Stigmatization of abortion, along with factors such as high cost, complicates the process of having an abortion. (Courtesy of Flickr, CC 2.0.)
The Australian government announced today that it will most likely add RU-486, the abortion pill, to the list of drugs that are heavily subsidized under the country’s universal healthcare system.
The Pharmaceutical Benefits Advisory Committee, which was charged with reviewing the inclusion of the drug to the Pharmaceutical Benefits Scheme, advised the health minister to move ahead, which she said she would do after ensuring that Australia has “a steady, good-quality supply of the drug” and “that there is a cost-effective price of the drug.”
In the United States, RU-486, which also goes by the name mifepristone or misoprostol, is used for abortions until the nine-week mark, after which a surgical abortion is required (RU-486 should not be confused with emergency contraception, also known as “the morning-after pill,” which is not an abortifacient). In Australia, medical abortion is legal in all states, but that’s a recent development: The pill was effectively banned until 2006. Now that it’s legal, it is still prohibitively expensive for many patients, costing anywhere between $300 and $800.
If it makes the Benefits Scheme list, that figure will fall vertiginously, to between $12 and $36.
Meanwhile, in the United States, antichoice lawmakers continue to chip away at abortion access. While it’s technhically still legal to get an abortion, in many places it is all but impossible. The clinic is far away. The procedure isn’t covered by Medicaid or your private health insurer. You can’t afford to take off from work the time required to attend the mandatory pre-abortion “counseling” session, where the doctor gives you a medically unnecessary transvaginal ultrasound and reads a state-mandated script about the unique life you are ending, and wait out the legally required waiting period between that session and the actual procedure. There’s a crowd of screaming protestors outside the clinic, holding up posters of bloody full-term fetuses and calling you a murderer. You’re a teenager who isn’t able to secure parental consent, and a judge won’t grant you an exception. Legal, yes. But not accessible, unless you’re one of the lucky ones.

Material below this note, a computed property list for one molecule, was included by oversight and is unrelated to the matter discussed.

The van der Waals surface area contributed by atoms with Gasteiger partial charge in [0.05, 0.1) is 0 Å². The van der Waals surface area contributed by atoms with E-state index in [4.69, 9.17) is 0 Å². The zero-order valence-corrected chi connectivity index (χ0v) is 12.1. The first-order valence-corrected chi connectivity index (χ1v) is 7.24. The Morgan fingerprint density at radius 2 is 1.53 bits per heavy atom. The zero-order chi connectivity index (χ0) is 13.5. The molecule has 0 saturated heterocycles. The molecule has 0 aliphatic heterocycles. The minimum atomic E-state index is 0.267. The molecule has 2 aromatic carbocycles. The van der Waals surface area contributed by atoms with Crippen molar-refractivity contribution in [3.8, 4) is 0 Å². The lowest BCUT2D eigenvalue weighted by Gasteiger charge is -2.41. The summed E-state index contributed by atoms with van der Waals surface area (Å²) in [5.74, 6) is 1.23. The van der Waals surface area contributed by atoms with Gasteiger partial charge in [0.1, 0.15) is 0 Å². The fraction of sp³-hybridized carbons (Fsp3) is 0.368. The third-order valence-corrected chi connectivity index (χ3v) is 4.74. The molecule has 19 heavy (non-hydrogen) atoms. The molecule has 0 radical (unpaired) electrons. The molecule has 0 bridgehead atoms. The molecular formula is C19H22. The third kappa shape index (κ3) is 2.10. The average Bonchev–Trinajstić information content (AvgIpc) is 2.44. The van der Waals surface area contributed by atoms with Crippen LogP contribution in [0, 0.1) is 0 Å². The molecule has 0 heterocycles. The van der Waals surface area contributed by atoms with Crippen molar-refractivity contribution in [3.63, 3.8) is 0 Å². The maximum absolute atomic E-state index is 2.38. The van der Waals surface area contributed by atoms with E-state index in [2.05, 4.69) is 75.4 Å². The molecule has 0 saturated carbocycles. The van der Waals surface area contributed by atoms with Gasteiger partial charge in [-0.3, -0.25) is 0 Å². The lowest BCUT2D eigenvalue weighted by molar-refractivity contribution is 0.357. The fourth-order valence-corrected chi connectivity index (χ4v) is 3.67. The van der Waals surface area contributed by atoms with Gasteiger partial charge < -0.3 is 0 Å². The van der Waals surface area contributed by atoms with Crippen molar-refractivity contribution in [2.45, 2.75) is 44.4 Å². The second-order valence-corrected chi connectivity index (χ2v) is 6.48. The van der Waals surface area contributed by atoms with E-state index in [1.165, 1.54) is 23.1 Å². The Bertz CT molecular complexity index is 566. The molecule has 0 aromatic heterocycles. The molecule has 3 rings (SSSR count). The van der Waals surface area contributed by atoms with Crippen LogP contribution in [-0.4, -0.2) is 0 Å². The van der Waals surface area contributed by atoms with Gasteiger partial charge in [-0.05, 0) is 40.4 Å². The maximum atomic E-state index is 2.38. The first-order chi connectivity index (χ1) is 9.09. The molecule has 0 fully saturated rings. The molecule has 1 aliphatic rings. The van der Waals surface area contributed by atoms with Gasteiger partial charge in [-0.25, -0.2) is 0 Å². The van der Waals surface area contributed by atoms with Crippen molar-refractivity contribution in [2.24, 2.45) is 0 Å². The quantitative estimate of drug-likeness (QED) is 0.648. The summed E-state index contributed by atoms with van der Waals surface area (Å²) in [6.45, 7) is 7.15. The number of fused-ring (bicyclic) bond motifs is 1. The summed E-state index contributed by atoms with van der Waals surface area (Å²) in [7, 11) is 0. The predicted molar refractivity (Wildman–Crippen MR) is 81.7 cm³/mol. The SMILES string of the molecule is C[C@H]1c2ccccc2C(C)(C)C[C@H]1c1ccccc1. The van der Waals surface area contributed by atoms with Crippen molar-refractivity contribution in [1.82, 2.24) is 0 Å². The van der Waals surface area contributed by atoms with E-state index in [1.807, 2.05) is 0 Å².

The abortion pill answers a lot of those concerns, and is especially valuable to patients living in isolated areas, where the nearest clinic or hospital is hundreds of miles away. It can take longer than a surgical procedure, and there is a recovery period, but it is far less invasive for the patient and does not require the services of a surgeon or even an OB/GYN: A GP can prescribe it.
The question, of course, is whether a patient can afford to fill that prescription. In the United States, the pill currently costs about as much as it does in Australia, and here as in Australia, that’s simply too much for many patients.